Heading into what will hopefully be the final week of the 2019 legislative session, we are entering the “hurry up and wait” period, as it is commonly referred to under the Dome. The key issues have typically passed both chambers at this point, however differences in the House and Senate versions often need to be reconciled, especially in big bills, like the budget and potential revenue changes. Those differences are typically resolved in conference committees, which are made of three senators and three representatives appointed by their respective chamber leadership. Often an un-appointed member of a conference committee is a representative of the administration to help resolve any potential issues with the Governor that could otherwise result in a veto.
The “hurry up and wait” is what is going on with those legislators not appointed as they wait for action by a conference committee and/or the other chamber to move a bill. Additionally deadlines are set and reset to pressure each side to make compromises and move forward to adjournment. The result in a final week is often long daily sessions going into the evening, but with breaks throughout each day waiting for the next bill to be confirmed.
While certain bills, like the budget and any revenue changes to support it, must pass before adjournment, the clock can either force compromises on other issues or cast them aside for another day. The legislature can continue the session beyond the budgeted 18 weeks, but as that can cost more money (estimated $300,000/week), that is not a popular option. Should legislators be paid at all for extra time? I suggested not last year, but changes were not made…
The jury is out on whether higher profile bills will make it across the finish line this year. A proposal for a “tax and regulate” model for marijuana, for example, has passed one House committee, but is currently in another. Prospects for completion this session appear dim.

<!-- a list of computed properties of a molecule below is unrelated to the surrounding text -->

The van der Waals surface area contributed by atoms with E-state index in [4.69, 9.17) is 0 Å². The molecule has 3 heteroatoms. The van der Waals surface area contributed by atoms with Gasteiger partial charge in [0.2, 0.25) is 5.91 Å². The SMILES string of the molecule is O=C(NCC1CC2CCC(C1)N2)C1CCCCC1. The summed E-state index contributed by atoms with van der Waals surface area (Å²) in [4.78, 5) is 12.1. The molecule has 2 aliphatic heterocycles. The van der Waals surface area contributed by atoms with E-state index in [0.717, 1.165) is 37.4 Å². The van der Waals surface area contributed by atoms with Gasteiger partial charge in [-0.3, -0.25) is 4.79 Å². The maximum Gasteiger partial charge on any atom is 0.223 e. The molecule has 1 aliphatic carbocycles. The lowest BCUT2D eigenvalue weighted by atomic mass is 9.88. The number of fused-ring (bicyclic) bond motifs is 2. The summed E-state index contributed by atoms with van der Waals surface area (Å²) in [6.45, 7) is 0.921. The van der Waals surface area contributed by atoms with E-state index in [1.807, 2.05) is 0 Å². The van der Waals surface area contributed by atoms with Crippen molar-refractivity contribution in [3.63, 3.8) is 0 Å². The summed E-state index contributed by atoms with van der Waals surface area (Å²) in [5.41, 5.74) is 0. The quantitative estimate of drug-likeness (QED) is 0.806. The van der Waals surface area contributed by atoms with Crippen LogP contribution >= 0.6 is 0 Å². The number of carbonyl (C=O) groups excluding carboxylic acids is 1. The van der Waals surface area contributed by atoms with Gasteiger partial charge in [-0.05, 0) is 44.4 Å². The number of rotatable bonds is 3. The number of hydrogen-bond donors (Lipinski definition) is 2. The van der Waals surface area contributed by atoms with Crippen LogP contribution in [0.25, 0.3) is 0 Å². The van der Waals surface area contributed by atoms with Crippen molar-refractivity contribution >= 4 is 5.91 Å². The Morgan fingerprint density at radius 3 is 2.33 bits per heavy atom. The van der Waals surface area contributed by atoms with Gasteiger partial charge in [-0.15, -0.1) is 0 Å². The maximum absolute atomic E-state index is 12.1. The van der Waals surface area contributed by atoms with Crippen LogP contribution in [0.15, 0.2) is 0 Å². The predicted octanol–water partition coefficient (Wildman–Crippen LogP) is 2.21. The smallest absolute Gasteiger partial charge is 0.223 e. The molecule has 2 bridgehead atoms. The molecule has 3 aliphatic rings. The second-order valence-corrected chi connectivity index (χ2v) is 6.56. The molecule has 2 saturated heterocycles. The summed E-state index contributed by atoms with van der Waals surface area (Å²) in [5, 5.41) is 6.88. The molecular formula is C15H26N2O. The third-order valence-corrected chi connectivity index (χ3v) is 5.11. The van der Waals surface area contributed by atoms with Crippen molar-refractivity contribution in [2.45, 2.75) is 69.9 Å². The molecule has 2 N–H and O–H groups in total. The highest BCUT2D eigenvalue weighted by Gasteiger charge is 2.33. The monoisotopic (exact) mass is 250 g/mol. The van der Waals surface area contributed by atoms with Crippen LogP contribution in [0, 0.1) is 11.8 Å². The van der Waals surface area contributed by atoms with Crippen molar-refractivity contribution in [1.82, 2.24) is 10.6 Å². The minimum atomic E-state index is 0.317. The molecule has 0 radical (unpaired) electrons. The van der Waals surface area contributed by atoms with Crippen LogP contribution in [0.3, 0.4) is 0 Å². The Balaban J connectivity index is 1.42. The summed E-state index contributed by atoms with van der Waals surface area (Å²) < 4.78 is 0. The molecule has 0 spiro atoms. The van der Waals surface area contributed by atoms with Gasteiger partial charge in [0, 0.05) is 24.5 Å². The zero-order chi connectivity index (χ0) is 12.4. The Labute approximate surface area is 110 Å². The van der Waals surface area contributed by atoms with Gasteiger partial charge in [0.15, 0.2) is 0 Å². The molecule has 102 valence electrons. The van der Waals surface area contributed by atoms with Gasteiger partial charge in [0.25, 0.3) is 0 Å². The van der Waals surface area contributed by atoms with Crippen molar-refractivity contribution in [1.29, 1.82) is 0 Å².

A ban on disposable plastic shopping bags and certain other plastics (like foam cups and plates), on the other hand, appears likely to pass this week. The bill, S.113, has passed both chambers, but differences need to be ironed out. Vermont is poised to become the fourth state to ban plastic shopping bags, although a number of municipalities around the country have already passed such measures.
Clean water funding and changes to the cleanup efforts also appear to be on track. The House approved the measure on Friday with an extension of the sales tax to cloud based software. The Senate version did not include revenue, in part because taxes must begin in the House under the Constitution.
Paid family leave and minimum wage, both priorities of legislative leaders, still face hurdles. The minimum wage bill, for example, has not yet passed the House, where leaders are actively searching for a path forward. A $15 wage by 2024 would likely pass, but fall short of a necessary two-thirds to override a possible veto.
The paid leave plan was significantly scaled back by the Senate last week, with fewer benefits as well as a lower cost to taxpayers. The House version was estimated to cost $76 million annually whereas the Senate version has been scaled back to $27 million and a lower payroll tax to support it. Both plans are still mandatory, despite Scott’s preference for a voluntary plan.
Lead testing at schools and child care centers is another issue on which the two chambers have to reconcile differences. Given the importance of the subject a compromise is likely in the end.
Several tobacco related bills have been sent to the Governor and are expected to be signed into law shortly. They include raising the age to 21; a 92% tax on vape products (e-cigarettes) and prohibition of online sales of e-cigarettes.
Legislation that mandates a waiting period for certain firearm purchases, S.169, may or may not move in the coming week. The House Judiciary Committee is slated to take up the issue on Monday, a clear sign the legislation may move forward this week.
A proposal to set-up Vermont’s first-ever certification and registration process for building contractors is plugging along in several House Committees. The measure is included in a housing bill, S.163, which passed the Senate earlier in the session. While the measure is expected to gain approval in the House, time remaining in the session could be its enemy.
Meanwhile a backdrop to many of the various issues in play, including the state budget, is a concern raised by Governor Scott on total spending increasing more than he proposed. Whether the congeniality exhibited all session will carry forward in the final week (or two), is still an open question.
Jim Harrison, firstname.lastname@example.org, State Representative, Rutland-Windsor-1